The macro mode label is an example of false advertising as the lens can only get to 0.8m. I don’t know how they can come off as calling that macro.
Night mode forces the camera into a long exposure mode to compensate for low light. Interestingly, this mode can optionally be used with the flash as well. The leaf shutter is a bonus for being able to hand held most scenes.
This is the mode that most embodies the A.I. of the AiBORG as as it automatically uses the camera’s zoom to detect a person and changes the focal length of the lens to “properly” frame the person’s head and shoulders for a portrait. It is kind of unsettling in use as it basically forces the composition on you but yeah, works for standard, by-the-rules framing. Not recommended if you want to get more creative.
Action Sequence Mode
The most interesting function is the Action Sequence Mode and toggling this will allow you to shoot 6 exposures in quick succession on the same frame. A twist on multi-exposure mode, the camera takes a metering of the scene and shoots each image at 1/6th the exposure value of the image so that laid over each other, the image is not overexposed. A very niche situation where it can be applicable but I find it a fun function to experiment with. Using a tripod is definitely recommended.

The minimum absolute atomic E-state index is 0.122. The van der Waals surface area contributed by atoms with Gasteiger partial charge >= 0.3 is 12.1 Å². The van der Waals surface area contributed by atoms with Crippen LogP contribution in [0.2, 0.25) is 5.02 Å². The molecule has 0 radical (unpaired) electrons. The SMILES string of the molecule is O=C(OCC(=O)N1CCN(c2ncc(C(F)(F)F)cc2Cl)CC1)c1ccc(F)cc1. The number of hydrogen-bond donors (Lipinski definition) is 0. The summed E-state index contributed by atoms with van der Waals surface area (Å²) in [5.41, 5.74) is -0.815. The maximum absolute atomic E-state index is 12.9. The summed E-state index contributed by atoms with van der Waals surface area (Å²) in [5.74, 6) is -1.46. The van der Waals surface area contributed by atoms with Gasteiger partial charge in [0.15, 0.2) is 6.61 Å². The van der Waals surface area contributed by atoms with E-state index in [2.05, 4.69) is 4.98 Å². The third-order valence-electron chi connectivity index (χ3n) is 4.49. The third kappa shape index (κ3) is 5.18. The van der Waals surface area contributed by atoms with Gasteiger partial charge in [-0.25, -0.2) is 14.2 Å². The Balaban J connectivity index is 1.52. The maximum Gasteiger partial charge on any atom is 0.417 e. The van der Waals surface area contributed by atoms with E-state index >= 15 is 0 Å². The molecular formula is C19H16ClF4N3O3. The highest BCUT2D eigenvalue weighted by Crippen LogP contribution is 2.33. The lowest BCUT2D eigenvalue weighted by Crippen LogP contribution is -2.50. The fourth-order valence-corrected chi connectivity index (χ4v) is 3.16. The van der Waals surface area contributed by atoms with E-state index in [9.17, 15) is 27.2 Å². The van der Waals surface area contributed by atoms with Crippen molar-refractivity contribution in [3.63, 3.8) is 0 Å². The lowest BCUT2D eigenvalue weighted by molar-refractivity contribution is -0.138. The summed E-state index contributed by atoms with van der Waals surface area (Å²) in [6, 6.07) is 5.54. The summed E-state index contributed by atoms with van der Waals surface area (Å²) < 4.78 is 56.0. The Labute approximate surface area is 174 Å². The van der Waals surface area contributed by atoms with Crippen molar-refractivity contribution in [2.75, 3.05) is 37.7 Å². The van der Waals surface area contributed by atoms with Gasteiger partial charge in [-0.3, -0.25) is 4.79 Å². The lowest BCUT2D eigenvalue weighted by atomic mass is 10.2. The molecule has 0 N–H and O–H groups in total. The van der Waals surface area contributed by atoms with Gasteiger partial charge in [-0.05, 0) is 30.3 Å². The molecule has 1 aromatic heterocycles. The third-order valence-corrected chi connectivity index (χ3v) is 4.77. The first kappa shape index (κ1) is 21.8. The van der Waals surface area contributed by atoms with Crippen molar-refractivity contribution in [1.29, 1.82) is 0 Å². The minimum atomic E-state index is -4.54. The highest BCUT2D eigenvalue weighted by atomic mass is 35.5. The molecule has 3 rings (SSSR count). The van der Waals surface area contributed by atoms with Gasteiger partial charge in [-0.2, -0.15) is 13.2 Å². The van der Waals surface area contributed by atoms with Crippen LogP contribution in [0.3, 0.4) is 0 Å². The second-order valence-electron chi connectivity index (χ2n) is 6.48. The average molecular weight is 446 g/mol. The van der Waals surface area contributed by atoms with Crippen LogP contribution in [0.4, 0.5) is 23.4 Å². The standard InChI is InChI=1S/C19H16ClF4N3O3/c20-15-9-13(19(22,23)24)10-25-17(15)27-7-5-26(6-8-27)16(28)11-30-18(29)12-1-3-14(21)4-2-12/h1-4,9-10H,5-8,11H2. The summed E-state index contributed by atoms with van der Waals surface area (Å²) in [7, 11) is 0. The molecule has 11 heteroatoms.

I like the Konica AiBORG, I think I like it the way people like pugs; ugly and dysfunctional but somehow endearing. It was bred to do too much but I respect that ambition to swing for the fences similar to the concept behind the Rolleiflex SL66. The stories of terrible ergonomics and perplexing menu logic are true for the most part. Even my smallish hands find the AiBORG not that comfortable to handle with one hand. It really needs two hands to operate reliably. Today’s attention span and impatience is a bigger picture problem but 7 clicks through a menu to get to exposure compensation of +1.5 for a backlit scene is kind of ridiculous.
With all the gripes aside, Konica have always produced nice lenses and the 35 – 105mm f/3.5-8.5 lens in the AiBORG is no exception and has a decent range and is no slouch in IQ. When speed is not of the essence, it can be a capable carry-around-all-day all-rounder. Would I recommend one though as a go-to daily compact zoom? As my Aussie wife would say, “yeaa naaah.” But if you appreciate ambitious designs and want an infamous and fun toy in your collection, then the force is strong in this one.